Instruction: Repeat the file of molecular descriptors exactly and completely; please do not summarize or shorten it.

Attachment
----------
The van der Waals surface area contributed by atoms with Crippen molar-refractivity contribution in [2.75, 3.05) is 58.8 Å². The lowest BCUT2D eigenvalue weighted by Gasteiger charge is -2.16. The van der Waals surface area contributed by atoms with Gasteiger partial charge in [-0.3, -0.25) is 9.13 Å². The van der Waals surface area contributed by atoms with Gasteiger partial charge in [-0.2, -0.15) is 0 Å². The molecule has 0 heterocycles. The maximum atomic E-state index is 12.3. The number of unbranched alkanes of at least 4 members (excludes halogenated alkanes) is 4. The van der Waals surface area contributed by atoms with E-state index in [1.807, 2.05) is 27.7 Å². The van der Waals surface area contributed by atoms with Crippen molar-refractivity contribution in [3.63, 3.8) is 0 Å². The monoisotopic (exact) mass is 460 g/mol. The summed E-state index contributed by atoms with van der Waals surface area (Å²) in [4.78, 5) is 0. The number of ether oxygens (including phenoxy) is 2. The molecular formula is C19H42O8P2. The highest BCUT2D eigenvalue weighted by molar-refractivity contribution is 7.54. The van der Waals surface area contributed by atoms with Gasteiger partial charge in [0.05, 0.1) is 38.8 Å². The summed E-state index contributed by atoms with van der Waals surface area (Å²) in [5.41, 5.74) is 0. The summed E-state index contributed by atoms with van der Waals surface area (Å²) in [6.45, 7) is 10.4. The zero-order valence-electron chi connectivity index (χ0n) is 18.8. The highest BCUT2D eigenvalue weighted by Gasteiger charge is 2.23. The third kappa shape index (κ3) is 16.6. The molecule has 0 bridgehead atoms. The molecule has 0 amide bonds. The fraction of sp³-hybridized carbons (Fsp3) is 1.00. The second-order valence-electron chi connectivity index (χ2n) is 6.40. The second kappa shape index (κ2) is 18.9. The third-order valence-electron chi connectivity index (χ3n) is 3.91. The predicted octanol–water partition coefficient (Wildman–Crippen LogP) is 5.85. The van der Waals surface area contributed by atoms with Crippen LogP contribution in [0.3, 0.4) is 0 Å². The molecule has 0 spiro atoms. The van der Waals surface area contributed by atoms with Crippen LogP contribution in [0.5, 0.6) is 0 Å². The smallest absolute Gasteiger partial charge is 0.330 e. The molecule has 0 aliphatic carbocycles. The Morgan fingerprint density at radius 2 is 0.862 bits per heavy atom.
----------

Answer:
The van der Waals surface area contributed by atoms with Crippen molar-refractivity contribution in [2.75, 3.05) is 58.8 Å². The lowest BCUT2D eigenvalue weighted by Gasteiger charge is -2.16. The van der Waals surface area contributed by atoms with Gasteiger partial charge in [-0.3, -0.25) is 9.13 Å². The van der Waals surface area contributed by atoms with Gasteiger partial charge in [-0.2, -0.15) is 0 Å². The molecule has 0 heterocycles. The maximum atomic E-state index is 12.3. The number of unbranched alkanes of at least 4 members (excludes halogenated alkanes) is 4. The van der Waals surface area contributed by atoms with E-state index in [1.807, 2.05) is 27.7 Å². The van der Waals surface area contributed by atoms with Crippen molar-refractivity contribution in [3.63, 3.8) is 0 Å². The monoisotopic (exact) mass is 460 g/mol. The summed E-state index contributed by atoms with van der Waals surface area (Å²) in [4.78, 5) is 0. The number of ether oxygens (including phenoxy) is 2. The molecular formula is C19H42O8P2. The highest BCUT2D eigenvalue weighted by molar-refractivity contribution is 7.54. The van der Waals surface area contributed by atoms with Gasteiger partial charge in [0.05, 0.1) is 38.8 Å². The summed E-state index contributed by atoms with van der Waals surface area (Å²) in [5.41, 5.74) is 0. The summed E-state index contributed by atoms with van der Waals surface area (Å²) in [6.45, 7) is 10.4. The zero-order valence-electron chi connectivity index (χ0n) is 18.8. The highest BCUT2D eigenvalue weighted by Gasteiger charge is 2.23. The third kappa shape index (κ3) is 16.6. The molecule has 0 bridgehead atoms. The molecule has 0 amide bonds. The fraction of sp³-hybridized carbons (Fsp3) is 1.00. The second-order valence-electron chi connectivity index (χ2n) is 6.40. The second kappa shape index (κ2) is 18.9. The third-order valence-electron chi connectivity index (χ3n) is 3.91. The predicted octanol–water partition coefficient (Wildman–Crippen LogP) is 5.85. The van der Waals surface area contributed by atoms with Crippen LogP contribution in [0.3, 0.4) is 0 Å². The molecule has 0 spiro atoms. The van der Waals surface area contributed by atoms with Crippen LogP contribution in [0.5, 0.6) is 0 Å². The smallest absolute Gasteiger partial charge is 0.330 e. The molecule has 0 aliphatic carbocycles. The Morgan fingerprint density at radius 2 is 0.862 bits per heavy atom.